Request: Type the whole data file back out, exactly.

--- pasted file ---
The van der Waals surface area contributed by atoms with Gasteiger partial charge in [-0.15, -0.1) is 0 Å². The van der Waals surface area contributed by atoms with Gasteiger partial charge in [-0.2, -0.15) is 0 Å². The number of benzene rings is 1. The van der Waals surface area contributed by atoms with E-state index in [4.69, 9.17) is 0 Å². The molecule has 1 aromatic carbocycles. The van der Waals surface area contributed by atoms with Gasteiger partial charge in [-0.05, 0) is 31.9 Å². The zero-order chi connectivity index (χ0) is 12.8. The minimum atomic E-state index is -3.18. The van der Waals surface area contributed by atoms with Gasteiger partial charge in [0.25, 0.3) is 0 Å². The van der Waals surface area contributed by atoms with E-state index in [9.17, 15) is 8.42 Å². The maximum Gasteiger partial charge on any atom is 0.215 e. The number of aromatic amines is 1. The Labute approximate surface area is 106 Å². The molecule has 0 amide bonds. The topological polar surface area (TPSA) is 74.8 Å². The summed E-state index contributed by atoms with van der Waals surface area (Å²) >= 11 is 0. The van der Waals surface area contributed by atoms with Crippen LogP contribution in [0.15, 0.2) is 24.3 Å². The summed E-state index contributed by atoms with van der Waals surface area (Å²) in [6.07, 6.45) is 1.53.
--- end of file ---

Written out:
The van der Waals surface area contributed by atoms with Gasteiger partial charge in [-0.15, -0.1) is 0 Å². The van der Waals surface area contributed by atoms with Gasteiger partial charge in [-0.2, -0.15) is 0 Å². The number of benzene rings is 1. The van der Waals surface area contributed by atoms with E-state index in [4.69, 9.17) is 0 Å². The molecule has 1 aromatic carbocycles. The van der Waals surface area contributed by atoms with Gasteiger partial charge in [-0.05, 0) is 31.9 Å². The zero-order chi connectivity index (χ0) is 12.8. The minimum atomic E-state index is -3.18. The van der Waals surface area contributed by atoms with Gasteiger partial charge in [0.25, 0.3) is 0 Å². The van der Waals surface area contributed by atoms with E-state index in [9.17, 15) is 8.42 Å². The maximum Gasteiger partial charge on any atom is 0.215 e. The number of aromatic amines is 1. The Labute approximate surface area is 106 Å². The molecule has 0 amide bonds. The topological polar surface area (TPSA) is 74.8 Å². The summed E-state index contributed by atoms with van der Waals surface area (Å²) >= 11 is 0. The van der Waals surface area contributed by atoms with Crippen LogP contribution in [0.15, 0.2) is 24.3 Å². The summed E-state index contributed by atoms with van der Waals surface area (Å²) in [6.07, 6.45) is 1.53.